header logo image header logo text
Downloads Login
General Information
ZFIN ID: ZDB-PUB-090309-12
Neural protein Olig2 acts upstream of the transcriptional regulator sim1 to specify diencephalic dopaminergic neurons
Borodovsky, N., Ponomaryov, T., Frenkel, S., and Levkowitz, G.
Date: 2009
Source: Developmental dynamics : an official publication of the American Association of Anatomists 238(4): 826-834 (Journal)
Registered Authors: Borodovsky, Natalia, Levkowitz, Gil, Ponomaryov, Tanya
Keywords: bHLH proteins, forebrain development, dopamine, neuroendocrine cell lineage
MeSH Terms:
  • Animals
  • Basic Helix-Loop-Helix Transcription Factors/genetics
  • Basic Helix-Loop-Helix Transcription Factors/metabolism*
  • Diencephalon/embryology*
  • Diencephalon/metabolism*
  • Dopamine/metabolism*
  • Gene Expression Regulation, Developmental
  • Nerve Tissue Proteins/genetics
  • Nerve Tissue Proteins/metabolism*
  • Neurons/metabolism*
  • Repressor Proteins/genetics
  • Repressor Proteins/metabolism*
  • Substrate Specificity
  • Zebrafish/genetics
  • Zebrafish/metabolism*
  • Zebrafish Proteins/genetics
  • Zebrafish Proteins/metabolism*
PubMed: 19253397 Full text @ Dev. Dyn.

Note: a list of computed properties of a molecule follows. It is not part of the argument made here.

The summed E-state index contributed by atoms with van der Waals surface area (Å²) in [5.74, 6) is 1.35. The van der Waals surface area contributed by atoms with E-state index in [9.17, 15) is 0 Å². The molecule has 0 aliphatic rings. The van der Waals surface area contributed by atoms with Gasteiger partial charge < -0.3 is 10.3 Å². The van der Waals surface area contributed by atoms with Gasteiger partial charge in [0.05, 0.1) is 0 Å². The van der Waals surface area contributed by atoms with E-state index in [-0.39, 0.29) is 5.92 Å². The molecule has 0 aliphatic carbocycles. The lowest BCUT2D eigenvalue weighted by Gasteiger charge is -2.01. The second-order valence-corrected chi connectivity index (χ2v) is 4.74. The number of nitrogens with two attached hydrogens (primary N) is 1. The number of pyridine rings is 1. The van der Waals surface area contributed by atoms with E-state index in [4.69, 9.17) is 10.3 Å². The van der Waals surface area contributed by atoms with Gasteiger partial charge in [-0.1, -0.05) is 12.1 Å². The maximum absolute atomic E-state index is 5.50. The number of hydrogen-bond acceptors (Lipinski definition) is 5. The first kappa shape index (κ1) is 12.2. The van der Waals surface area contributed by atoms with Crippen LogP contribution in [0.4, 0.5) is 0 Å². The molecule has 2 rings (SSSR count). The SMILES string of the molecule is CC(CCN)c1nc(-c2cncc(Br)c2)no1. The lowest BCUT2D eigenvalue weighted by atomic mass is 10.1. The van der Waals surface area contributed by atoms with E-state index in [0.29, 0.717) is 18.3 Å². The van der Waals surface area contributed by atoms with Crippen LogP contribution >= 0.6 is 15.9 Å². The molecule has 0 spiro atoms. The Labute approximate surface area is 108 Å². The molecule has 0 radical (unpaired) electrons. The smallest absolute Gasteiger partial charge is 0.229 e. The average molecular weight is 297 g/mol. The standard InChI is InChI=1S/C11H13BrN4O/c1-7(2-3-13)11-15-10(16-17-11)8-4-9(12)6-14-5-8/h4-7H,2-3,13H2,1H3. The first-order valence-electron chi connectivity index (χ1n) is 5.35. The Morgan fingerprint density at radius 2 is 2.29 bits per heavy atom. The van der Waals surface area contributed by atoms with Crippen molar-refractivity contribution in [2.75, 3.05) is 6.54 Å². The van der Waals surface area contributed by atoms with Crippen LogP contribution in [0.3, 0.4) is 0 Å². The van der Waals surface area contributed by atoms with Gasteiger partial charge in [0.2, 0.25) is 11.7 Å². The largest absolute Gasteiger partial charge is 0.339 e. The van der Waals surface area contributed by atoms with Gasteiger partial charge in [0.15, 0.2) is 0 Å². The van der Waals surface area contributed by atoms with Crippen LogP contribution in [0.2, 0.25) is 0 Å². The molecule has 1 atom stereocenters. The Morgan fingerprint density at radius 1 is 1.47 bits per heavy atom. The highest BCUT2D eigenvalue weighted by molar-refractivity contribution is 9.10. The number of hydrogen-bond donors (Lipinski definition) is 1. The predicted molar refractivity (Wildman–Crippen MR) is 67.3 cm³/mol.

Neural factors are expressed in neural progenitors and regulate neurogenesis and gliogenesis. Recent studies suggested that these factors are also involved in determining specific neuronal fates by regulating the expression of their target genes, thereby creating transcriptional codes for neuronal subtype specification. In the present study, we show that in the zebrafish the neural gene Olig2 and the transcriptional regulator Sim1 are co-expressed in a subset of diencephalic progenitors destined towards the dopaminergic (DA) neuronal fate. While sim1 mRNA is also detected in mature DA neurons, the expression of olig2 is extinguished prior to terminal DA differentiation. Loss of function of either Olig2 or Sim1 leads to impaired DA development. Finally, Olig2 regulates the expression of Sim1 and gain of function of Sim1 rescues the deficits in DA differentiation caused by targeted knockdown of Olig2. Our findings demonstrate for the first time that commitment of basal diencephalic DA neurons is regulated by the combined action of the neural protein Olig2 and its downstream neuronal specific effector Sim1.